I’ve heard the audio where the cop who shot Philando Castile allegedly says he pulled him over because he had a “wide-set nose,” like that of a robbery suspect according to ABC News. The audio in question was given to a local television station viewer who managed to capture it on a police scanner.
For now, I won’t give it much credence – not until it’s validated by officials. Why? Because I remember when an NBC affiliate in Florida altered the audio of George Zimmerman’s 911 call to make it sound like he said “nigger.” Further, the station did such a god job of editing the audio, when played, it had Zimmerman look like had malicious intent. The station editor was fired over it, and NBC paid huge FCC fines for doing so.
So, I’m careful about republishing, commenting, and disseminating any such information without official validation.
Yes, you’re not going to catch me out there butt-naked like these ambulance chasing bloggers and journalists looking for clicks. Why? Because the last thing I’d like to do is add to the cesspool of misinformation with the sole intent of pushing an agenda.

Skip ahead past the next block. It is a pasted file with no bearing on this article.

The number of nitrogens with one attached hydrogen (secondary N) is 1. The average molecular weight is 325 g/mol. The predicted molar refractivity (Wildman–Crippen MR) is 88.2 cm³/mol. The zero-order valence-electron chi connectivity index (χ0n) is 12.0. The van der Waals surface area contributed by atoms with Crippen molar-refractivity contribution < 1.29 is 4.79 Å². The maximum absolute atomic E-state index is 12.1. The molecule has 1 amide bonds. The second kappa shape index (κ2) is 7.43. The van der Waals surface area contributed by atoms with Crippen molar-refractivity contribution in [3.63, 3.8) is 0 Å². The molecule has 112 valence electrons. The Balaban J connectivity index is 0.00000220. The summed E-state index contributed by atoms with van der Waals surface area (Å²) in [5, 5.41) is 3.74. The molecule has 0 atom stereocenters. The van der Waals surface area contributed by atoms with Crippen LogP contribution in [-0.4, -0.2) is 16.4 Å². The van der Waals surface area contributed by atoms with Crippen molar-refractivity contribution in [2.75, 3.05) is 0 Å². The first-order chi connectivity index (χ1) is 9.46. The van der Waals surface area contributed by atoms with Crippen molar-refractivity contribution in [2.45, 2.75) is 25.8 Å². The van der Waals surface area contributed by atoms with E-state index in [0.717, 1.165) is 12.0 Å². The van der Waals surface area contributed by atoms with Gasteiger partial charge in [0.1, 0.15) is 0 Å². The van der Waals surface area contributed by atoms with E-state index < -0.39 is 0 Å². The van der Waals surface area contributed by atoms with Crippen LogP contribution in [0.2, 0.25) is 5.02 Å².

So, for now, what do we know? We do know that Castile was indeed stopped because he fit the description of a robbery suspect. How do we know this? We do because the attorney for the officer who shot him has said as much publicly. Tom Kelly, the lawyer for Jeronimo Yanez, the police officer who shot and killed Philando Castile, says police “had a reasonable suspicion he may match the description of the suspect in the earlier robbery,” according to KARE 11 television in Minnesota.
Kelly also said that the shooting had nothing to do with race. But instead, the offi8cer’s decision to shoot was based on “the presence of that gun and the display of that gun,” according to theAssociated Press.
While the dispatch audio has yet to be authenticated. Assuming that it is accurate, it’s hard to say that the initial traffic stop had nothing to do with race. If a “wide-set nose,” is all it takes for reasonable suspicion. I’d like to know how many black motorists were stopped by the officer involved on that day. If all it took was a suspicious “wide-set nose,” to execute a stop, it would seem like every black person in St. Anthony would be a suspect.
It’s not that every black person in Minnesota has a “wide-set nose.” However, I’m willing to bet that a great number of them do. So, to pull over Philando Castile simply because he did have a “wide-set nose,” much like a robbery suspect, to me, amounts to racial profiling. It would be like me approaching random black women with a “fat ass” in the street and asking them how much they charge for sex. Yes, it’s just that stupid; and, definitely not good policing.
Listen to the audio below: